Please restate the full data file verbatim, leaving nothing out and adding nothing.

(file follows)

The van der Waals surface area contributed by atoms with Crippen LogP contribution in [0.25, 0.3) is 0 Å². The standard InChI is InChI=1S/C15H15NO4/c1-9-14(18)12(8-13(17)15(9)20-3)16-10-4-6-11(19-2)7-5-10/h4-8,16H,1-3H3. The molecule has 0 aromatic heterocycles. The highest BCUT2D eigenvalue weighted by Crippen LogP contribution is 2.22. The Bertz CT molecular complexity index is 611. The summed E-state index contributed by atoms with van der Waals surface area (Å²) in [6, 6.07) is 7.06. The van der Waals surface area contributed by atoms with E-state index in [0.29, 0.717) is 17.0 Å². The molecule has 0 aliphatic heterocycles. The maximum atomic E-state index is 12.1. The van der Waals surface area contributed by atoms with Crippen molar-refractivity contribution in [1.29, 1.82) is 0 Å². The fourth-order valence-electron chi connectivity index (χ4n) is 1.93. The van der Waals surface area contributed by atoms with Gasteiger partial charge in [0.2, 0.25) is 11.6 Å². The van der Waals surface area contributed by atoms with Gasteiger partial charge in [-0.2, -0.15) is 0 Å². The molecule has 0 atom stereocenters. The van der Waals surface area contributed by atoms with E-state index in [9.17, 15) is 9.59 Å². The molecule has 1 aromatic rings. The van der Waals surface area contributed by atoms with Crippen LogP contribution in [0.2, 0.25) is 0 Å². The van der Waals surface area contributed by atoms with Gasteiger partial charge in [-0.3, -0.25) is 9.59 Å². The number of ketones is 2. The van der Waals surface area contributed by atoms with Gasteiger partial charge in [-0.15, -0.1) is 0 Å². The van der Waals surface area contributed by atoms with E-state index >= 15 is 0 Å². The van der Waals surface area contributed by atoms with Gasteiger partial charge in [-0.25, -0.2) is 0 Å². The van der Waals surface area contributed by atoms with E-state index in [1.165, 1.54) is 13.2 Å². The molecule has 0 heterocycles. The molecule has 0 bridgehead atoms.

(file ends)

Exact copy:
The van der Waals surface area contributed by atoms with Crippen LogP contribution in [0.25, 0.3) is 0 Å². The standard InChI is InChI=1S/C15H15NO4/c1-9-14(18)12(8-13(17)15(9)20-3)16-10-4-6-11(19-2)7-5-10/h4-8,16H,1-3H3. The molecule has 0 aromatic heterocycles. The highest BCUT2D eigenvalue weighted by Crippen LogP contribution is 2.22. The Bertz CT molecular complexity index is 611. The summed E-state index contributed by atoms with van der Waals surface area (Å²) in [6, 6.07) is 7.06. The van der Waals surface area contributed by atoms with E-state index in [0.29, 0.717) is 17.0 Å². The molecule has 0 aliphatic heterocycles. The maximum atomic E-state index is 12.1. The van der Waals surface area contributed by atoms with Crippen molar-refractivity contribution in [1.29, 1.82) is 0 Å². The fourth-order valence-electron chi connectivity index (χ4n) is 1.93. The van der Waals surface area contributed by atoms with Gasteiger partial charge in [0.2, 0.25) is 11.6 Å². The van der Waals surface area contributed by atoms with Gasteiger partial charge in [-0.2, -0.15) is 0 Å². The molecule has 0 atom stereocenters. The van der Waals surface area contributed by atoms with E-state index in [9.17, 15) is 9.59 Å². The molecule has 1 aromatic rings. The van der Waals surface area contributed by atoms with Crippen LogP contribution in [0.2, 0.25) is 0 Å². The van der Waals surface area contributed by atoms with Gasteiger partial charge in [-0.3, -0.25) is 9.59 Å². The number of ketones is 2. The van der Waals surface area contributed by atoms with Gasteiger partial charge in [-0.15, -0.1) is 0 Å². The van der Waals surface area contributed by atoms with E-state index >= 15 is 0 Å². The van der Waals surface area contributed by atoms with Gasteiger partial charge in [-0.25, -0.2) is 0 Å². The van der Waals surface area contributed by atoms with E-state index in [1.165, 1.54) is 13.2 Å². The molecule has 0 heterocycles. The molecule has 0 bridgehead atoms.